Music critics scoff at popular artists like
Pharaoh. But for many of Russia’s youth, they
represent the contours of the country’s rapidly
changing musical landscape.
Hip Hop for Respect
“I’ll make a meal out of you!” a young man shouts at another as an excited crowd looks on. “You are about to become fertilizer / You’re here not for victory / But for my approval!”
This is a rap battle between
and JohnyBoy of Riga, Latvia.
Filmed in St. Petersburg as
part of the Versus rap battle
series, the video has clocked
in over 31 million views on
YouTube. The insult slinging
may seem crude, but these
battles are giving rap its edge back.
It is difficult to explain the run-away success of rap battles, but many cite the aggression as part of the appeal.
“Everyone likes confrontation,” says rapper Den Cheney, a 24-year-old organizer of the #SLOVOSPB rap battle series in St. Petersburg. “Together with rap, it’s the ideal recipe for a good show.”
At their best, rap battles involve humor, creative insults, and fast rhymes. In Russian practice, Cheney admits there are a few repeated themes: “Usually your opponent’s sexual orientation, or sexual contact with their close relatives.”
Still, the average battle video gets upward of 2 million views, which can help propel young performers to stardom.
Miron “Oxxxymiron” Fyodorov is the perfect example of this. Born in St. Petersburg, the rapper grew up in Germany and studied at Oxford—hardly a stereotypical hip hop pedigree. But his performances in battle have helped make him Russian rap’s biggest rising talent. And keeping that reputation takes work. Oxxxymiron is currently preparing for an upcoming battle with Vyacheslav “MC Gnoiny” Karelin.
“The expectations are overheated,” says Serob Khachatryan, a Russian journalist who has extensively covered the music. “It’s the most discussed topic in Russian rap.”
On occasion, the rap battles flirt with controversy. In a July 2016 battle with Karelin for the Versus series, Dmitry “Ernesto Zatknites” Romashchenko rapped, “even the [Russian Orthodox] Patriarch was once a sperm,” provoking a hostile response from the audience.
Later in the battle, Groiny told Ernesto, “Your so-called friends are just as non-existent as the Ukrainian nation.” Both lines were censored in the online video of the battle.
In August 2014, under the west Ukrainian night sky, festival-goers cheered and waved glow sticks in the air. Noize MC, Russia’s most controversial rapper, had taken to the stage to sing “Tantsi,” a dubstep-inflected song mixing the Ukrainian and Russian languages. In the ecstasy of the moment, he reached down into the crowd to grab a Ukrainian flag from a fan, wrapping it around his waist and dancing.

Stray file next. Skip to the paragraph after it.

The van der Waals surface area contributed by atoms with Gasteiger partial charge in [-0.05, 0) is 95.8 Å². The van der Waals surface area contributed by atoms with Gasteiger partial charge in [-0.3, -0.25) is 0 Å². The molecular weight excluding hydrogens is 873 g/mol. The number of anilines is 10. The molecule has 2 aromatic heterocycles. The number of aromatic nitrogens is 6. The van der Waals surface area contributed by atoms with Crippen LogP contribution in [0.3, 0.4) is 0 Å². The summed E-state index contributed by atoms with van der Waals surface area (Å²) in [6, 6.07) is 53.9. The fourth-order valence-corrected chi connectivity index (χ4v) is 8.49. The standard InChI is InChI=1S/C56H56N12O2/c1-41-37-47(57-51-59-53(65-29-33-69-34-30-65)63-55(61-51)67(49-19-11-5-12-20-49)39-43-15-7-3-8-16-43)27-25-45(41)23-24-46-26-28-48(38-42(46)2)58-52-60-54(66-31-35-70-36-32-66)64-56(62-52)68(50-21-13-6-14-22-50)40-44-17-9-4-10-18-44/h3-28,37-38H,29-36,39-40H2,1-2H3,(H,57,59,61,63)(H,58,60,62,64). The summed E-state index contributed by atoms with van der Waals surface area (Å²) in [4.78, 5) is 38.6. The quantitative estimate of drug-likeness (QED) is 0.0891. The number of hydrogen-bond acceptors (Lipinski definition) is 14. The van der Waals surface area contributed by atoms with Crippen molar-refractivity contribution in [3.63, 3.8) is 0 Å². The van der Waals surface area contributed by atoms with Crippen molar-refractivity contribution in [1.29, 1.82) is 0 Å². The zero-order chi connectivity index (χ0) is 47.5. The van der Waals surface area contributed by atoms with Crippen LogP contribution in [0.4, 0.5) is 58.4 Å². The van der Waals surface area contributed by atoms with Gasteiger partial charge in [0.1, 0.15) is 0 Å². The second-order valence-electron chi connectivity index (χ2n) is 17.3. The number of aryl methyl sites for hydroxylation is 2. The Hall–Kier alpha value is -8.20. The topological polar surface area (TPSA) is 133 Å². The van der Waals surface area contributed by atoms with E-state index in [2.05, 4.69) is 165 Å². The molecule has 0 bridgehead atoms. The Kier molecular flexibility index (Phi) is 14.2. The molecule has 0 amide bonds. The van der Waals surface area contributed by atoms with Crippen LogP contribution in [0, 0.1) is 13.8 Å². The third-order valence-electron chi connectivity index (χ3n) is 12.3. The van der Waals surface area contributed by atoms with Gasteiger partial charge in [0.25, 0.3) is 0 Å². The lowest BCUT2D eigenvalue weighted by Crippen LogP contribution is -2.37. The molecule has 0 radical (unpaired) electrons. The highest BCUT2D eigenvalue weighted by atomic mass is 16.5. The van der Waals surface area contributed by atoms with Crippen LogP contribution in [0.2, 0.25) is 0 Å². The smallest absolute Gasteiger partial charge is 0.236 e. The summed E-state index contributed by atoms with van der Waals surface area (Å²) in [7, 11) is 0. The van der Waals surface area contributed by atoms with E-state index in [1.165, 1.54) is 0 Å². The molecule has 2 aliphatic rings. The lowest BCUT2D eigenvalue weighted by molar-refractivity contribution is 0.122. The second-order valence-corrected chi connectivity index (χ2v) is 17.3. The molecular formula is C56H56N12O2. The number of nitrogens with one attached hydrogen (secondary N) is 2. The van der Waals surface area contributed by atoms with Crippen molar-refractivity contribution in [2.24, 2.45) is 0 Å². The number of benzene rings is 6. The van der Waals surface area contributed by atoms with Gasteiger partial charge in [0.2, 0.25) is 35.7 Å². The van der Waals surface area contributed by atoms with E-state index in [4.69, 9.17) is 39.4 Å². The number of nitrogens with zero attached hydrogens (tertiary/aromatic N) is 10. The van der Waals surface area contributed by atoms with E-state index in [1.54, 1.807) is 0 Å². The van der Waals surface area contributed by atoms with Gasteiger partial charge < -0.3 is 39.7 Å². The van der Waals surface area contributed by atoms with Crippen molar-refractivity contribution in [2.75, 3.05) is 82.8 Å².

During the war in eastern Ukraine, “that was enough to become a ‘traitor of Russia,’ an ‘accomplice to fascism,’ and ‘sellout political whore’ overnight,” the artist, known as Ivan Alexeyev off stage, told the Moscow Times in an email exchange.
Alexeyev is no stranger to controversy. In 2010 he became a household name with the release of “Mercedes S666,” a song criticizing the Russian justice system’s failure to punish a Lukoil executive, after his alleged reckless driving led to a car crash that killed two women.
The star insists he isn’t political—“just an artist who cares what goes on in society.” But Noize MC’s 2014 performance in Lviv proved to be a step too far for the Kremlin. Over half of his shows were immediately cancelled in Russia. At other shows, he faced crude intimidation tactics.
“You play 5 songs and then a guy in a mask with an AK-47 climbs on stage and stops the show,” Alexeyev says. The border between acceptable and unacceptable performances “depends entirely on the mood of those Lubyanka guys,” he adds, referring to the security services.
Other emerging artists are playing this balance carefully. Khaski, one of the most critically acclaimed young artists, released a song on Putin’s birthday in 2011 describing how “the king and his entourage feast, while the people are poor.” Later, he socialized with nationalist writer Zakhar Prilepin and even travelled to separatist-controlled Ukraine with him. But the performer’s most recent songs lack overt political statements.
As he works on his first full-length album, Alexei Ponomaryov, who referred to himself as a “national traitor” and the “fifth column” in an earlier song, says he isn’t particularly worried about running afoul of the authorities. His music may comment on politics, but its primary purpose is artistic.
“My goal isn’t to bring people out into the street,” he says.